Md. Faces Tax Revenue Shortfall Due To COVID-19 Pandemic

It’s expected to be more than $1-billion.


Annapolis, Md (KM). The COVID-19 pandemic is having an impact on Maryland’s finances. The Board of Revenue Estimates is projecting a more than $1-billion deficit for fiscal year 2020, which ends on June 30th, as well as an over $4-billion decline in fiscal years 2021, which begins July 1st, and fiscal year 2022.

“We’ve had 400,000 Marylanders lose their jobs in the last six weeks. So it’s been a nose dive as  far as the economy,” says Comptroller Peter Franchot. “But we are doing a little bit better than some other states as far as the tax revenue coming in.”

He says the Board of Public Works, which consists of the Governor, the Comptroller and the State Treasurer, will probably need to make some adjustments to the state’s budget. “There will be surgery done on the fiscal year we’re ending on July 1st, and then the fiscal year that starts July 1st, and goes for 12 calendar months, that’s going to have to be examined very carefully to,” says Franchot.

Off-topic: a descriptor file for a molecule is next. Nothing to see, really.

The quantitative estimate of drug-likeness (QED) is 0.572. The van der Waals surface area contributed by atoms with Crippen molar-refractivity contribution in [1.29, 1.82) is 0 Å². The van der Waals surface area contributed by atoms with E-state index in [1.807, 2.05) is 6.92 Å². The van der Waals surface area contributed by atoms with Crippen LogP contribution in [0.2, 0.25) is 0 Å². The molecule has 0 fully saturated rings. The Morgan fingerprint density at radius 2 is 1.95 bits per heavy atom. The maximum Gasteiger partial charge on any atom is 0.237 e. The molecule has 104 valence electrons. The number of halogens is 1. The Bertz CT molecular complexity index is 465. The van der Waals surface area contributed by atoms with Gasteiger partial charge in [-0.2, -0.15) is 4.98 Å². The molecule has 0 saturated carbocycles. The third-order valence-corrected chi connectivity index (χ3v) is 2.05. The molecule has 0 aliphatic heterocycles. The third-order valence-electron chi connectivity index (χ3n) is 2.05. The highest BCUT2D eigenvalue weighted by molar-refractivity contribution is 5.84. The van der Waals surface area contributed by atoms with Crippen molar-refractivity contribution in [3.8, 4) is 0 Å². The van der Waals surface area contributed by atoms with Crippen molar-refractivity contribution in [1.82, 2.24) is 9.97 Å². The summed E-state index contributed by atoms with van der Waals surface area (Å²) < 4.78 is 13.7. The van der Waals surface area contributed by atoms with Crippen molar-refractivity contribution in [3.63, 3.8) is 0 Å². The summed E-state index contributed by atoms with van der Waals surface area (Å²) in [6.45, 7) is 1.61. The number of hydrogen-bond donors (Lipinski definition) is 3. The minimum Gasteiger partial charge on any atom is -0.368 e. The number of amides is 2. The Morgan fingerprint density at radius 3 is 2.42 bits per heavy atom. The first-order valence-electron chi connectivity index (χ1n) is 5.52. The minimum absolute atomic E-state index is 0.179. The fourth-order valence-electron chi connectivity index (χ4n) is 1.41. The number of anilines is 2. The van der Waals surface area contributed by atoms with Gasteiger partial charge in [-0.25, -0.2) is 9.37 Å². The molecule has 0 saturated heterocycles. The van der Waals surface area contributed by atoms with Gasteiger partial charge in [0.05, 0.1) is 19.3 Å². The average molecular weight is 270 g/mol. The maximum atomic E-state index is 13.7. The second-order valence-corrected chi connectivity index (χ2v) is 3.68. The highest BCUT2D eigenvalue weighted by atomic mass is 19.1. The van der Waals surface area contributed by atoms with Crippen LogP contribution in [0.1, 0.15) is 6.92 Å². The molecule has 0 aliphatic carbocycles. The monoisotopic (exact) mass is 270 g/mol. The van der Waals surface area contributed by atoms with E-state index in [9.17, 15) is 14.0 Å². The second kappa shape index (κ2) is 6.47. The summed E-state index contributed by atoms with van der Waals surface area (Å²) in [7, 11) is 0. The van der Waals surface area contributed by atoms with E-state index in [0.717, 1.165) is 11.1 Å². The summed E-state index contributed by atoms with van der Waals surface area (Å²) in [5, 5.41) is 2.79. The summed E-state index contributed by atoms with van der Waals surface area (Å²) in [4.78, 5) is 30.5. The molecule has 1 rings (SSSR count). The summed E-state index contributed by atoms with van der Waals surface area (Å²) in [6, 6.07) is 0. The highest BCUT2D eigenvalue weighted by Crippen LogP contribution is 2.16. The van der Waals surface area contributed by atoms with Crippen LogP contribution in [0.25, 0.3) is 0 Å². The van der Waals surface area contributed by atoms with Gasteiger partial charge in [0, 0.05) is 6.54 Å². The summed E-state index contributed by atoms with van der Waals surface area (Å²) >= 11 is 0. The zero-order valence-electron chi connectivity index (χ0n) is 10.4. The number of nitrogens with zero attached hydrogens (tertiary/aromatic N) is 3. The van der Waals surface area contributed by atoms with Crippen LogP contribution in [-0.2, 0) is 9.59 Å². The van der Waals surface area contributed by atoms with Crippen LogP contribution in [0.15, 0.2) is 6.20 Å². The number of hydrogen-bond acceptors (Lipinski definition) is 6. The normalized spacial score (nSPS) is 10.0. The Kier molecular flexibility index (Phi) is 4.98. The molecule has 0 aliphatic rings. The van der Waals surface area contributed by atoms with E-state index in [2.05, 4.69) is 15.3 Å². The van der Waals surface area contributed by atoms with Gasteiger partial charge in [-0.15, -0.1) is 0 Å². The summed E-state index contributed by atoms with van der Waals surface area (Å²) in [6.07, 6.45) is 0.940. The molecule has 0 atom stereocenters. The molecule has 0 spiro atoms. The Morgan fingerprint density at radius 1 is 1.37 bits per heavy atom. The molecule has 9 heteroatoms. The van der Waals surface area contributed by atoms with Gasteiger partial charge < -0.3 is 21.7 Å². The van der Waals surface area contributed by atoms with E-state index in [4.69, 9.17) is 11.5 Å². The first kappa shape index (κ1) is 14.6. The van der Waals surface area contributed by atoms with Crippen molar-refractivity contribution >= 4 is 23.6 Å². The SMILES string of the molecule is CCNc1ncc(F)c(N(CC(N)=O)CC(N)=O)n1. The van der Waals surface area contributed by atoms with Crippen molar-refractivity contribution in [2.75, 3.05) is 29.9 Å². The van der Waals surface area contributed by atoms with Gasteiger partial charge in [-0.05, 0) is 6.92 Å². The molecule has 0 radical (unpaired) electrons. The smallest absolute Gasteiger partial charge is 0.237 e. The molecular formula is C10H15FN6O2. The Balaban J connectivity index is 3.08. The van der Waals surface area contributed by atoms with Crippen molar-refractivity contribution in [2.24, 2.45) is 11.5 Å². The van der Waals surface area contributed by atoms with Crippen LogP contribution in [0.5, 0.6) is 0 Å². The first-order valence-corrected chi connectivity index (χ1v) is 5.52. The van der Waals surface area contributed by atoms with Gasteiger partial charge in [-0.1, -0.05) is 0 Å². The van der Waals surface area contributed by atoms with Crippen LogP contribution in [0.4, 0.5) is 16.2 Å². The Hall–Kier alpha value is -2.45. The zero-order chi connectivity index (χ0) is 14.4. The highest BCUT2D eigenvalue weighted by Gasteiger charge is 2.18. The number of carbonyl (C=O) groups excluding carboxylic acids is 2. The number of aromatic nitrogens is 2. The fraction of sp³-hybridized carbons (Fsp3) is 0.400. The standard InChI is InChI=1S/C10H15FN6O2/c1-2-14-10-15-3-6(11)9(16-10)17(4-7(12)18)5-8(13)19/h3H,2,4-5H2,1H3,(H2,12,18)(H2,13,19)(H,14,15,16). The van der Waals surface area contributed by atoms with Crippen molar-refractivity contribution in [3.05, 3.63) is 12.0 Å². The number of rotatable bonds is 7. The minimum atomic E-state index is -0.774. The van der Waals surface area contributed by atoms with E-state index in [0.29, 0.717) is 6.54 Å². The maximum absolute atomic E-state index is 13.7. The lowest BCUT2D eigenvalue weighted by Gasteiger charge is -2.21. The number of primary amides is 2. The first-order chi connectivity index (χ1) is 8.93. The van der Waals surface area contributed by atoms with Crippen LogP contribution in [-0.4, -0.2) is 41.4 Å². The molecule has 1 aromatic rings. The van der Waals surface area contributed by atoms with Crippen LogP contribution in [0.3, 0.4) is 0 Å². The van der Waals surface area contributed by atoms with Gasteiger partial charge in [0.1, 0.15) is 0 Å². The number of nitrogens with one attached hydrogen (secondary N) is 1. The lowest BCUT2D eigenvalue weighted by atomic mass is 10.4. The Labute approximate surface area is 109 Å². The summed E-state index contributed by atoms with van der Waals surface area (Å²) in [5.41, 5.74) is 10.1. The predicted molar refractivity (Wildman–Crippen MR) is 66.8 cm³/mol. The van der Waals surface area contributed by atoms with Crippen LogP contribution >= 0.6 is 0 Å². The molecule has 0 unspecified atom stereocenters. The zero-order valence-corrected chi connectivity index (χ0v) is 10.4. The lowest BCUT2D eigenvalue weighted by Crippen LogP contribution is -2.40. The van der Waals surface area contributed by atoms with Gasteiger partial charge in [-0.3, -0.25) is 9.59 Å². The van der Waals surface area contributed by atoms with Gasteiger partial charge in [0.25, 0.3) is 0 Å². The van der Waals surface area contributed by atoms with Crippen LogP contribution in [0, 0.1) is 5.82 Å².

But Franchot says he’s hoping Congress will pass a stimulus which will provide assistance to the states. “If the federal government gave Maryland hundreds of million or a billion dollars or more to offset some of the revenue losses we’re anticipating, that would be terrific. They should do that. They should do that for other states also,” he says.

If the stimulus bill passes, the scenario forecast for Maryland would $925-million in revenue loses for fiscal year 2020; $2.1-billion for fiscal 2021; $2.6-billion for fiscal 2022. If that doesn’t happen, the scenario is $1.1-billion shortfall in fiscal  year 2020; $2.6-billion in fiscal year 202′, and nearly $4-billion  in 2022.

The times look grim, but Franchot says there is a silver lining: Maryland is a wealthy state and will be able to weather this storm. “We’re going to have a reconstruction of our state’s economy. We’re going to lose a lot of small businesses, but we’re going to hopefully adopt policies that promote the development of new, innovative, entrepreneurial small businesses. That’s where we get most of employment. That’s where we get most of tax revenue,”  he says.

By Kevin McManus